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Study reveals economic benefits created by Kansas national parks

  • Published Wednesday, Feb. 27, 2013, at 6 a.m.

A new National Park Service study shows the impact of tourism dollars spent in communities surrounding national park sites.

Using statistics gathered in 2011, the National Park Service said in a news release that $13 billion was spent nationally by 279 million park visitors in communities within a 60-mile radius of a national park.

In Kansas, those numbers include 17,893 visitors to the Tallgrass Prairie National Preserve in the Flint Hills spending $901,000 in the surrounding towns. Also, 3,500 visitors at the Nicodemus National Historic Site spent $133,000 in the surrounding northwest Kansas towns.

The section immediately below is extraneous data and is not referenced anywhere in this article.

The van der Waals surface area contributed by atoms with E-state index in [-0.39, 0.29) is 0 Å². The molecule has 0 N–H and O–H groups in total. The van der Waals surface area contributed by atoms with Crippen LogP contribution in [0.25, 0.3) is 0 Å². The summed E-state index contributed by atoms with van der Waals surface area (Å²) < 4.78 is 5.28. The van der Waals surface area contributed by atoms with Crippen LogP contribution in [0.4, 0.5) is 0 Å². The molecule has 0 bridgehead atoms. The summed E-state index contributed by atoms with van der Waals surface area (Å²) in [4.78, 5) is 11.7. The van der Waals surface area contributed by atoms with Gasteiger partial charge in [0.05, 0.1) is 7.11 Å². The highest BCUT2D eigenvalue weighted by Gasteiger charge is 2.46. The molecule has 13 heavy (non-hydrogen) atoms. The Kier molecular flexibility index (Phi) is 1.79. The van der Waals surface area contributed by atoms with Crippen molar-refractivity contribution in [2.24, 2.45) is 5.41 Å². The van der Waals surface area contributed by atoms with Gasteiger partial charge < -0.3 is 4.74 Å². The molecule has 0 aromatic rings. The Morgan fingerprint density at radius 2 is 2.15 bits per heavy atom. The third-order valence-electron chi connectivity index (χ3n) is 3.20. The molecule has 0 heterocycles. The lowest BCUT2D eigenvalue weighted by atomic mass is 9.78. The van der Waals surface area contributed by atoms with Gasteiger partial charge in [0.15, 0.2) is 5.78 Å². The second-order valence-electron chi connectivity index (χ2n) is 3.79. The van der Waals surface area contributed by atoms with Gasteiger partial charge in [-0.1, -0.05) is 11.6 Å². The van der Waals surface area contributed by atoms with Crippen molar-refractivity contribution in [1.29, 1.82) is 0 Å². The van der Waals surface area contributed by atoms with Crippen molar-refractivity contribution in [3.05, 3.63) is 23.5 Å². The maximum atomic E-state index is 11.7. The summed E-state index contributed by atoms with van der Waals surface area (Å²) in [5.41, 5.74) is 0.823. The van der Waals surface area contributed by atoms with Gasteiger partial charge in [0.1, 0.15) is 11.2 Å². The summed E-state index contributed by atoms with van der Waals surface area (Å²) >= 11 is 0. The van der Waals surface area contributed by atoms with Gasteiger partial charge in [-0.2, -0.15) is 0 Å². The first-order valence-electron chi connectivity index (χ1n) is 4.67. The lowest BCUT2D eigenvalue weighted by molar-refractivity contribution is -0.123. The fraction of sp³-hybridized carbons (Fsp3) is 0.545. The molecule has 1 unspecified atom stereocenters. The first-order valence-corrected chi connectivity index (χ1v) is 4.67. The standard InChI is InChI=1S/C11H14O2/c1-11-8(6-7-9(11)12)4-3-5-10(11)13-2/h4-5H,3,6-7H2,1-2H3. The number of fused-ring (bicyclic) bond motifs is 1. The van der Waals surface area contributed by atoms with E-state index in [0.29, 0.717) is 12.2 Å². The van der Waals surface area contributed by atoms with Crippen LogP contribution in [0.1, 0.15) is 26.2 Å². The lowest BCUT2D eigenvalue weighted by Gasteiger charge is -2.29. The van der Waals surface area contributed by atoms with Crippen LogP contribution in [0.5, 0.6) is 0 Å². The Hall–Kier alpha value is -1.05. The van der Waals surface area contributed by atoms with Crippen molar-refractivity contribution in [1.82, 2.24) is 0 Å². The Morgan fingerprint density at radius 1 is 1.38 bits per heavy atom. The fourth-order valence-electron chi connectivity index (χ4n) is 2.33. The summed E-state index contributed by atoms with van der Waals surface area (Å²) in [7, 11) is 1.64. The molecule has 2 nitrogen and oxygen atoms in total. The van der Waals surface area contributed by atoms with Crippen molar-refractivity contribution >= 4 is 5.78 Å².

The information on the two parks was part of a study conducted by Michigan State University for the National Park Service. Visitor spending had a $30 billion impact on the national economy and supported 252,000 jobs, the report said.

The Brown vs. Board of Education National Historic in Topeka site had 16,886 visitors; Fort Larned National Historic Site 26,704 visitors, and Fort Scott 26,704 visitors.

“Our actual total visitors were closer to 44,000 people,” said Kevin McMurry, superintendent of the Fort Larned National Historic Site. “And that meant visitors spent $1.6 million in the nearby community…”

The study does not count the numbers of school children and other groups who visit park sites.

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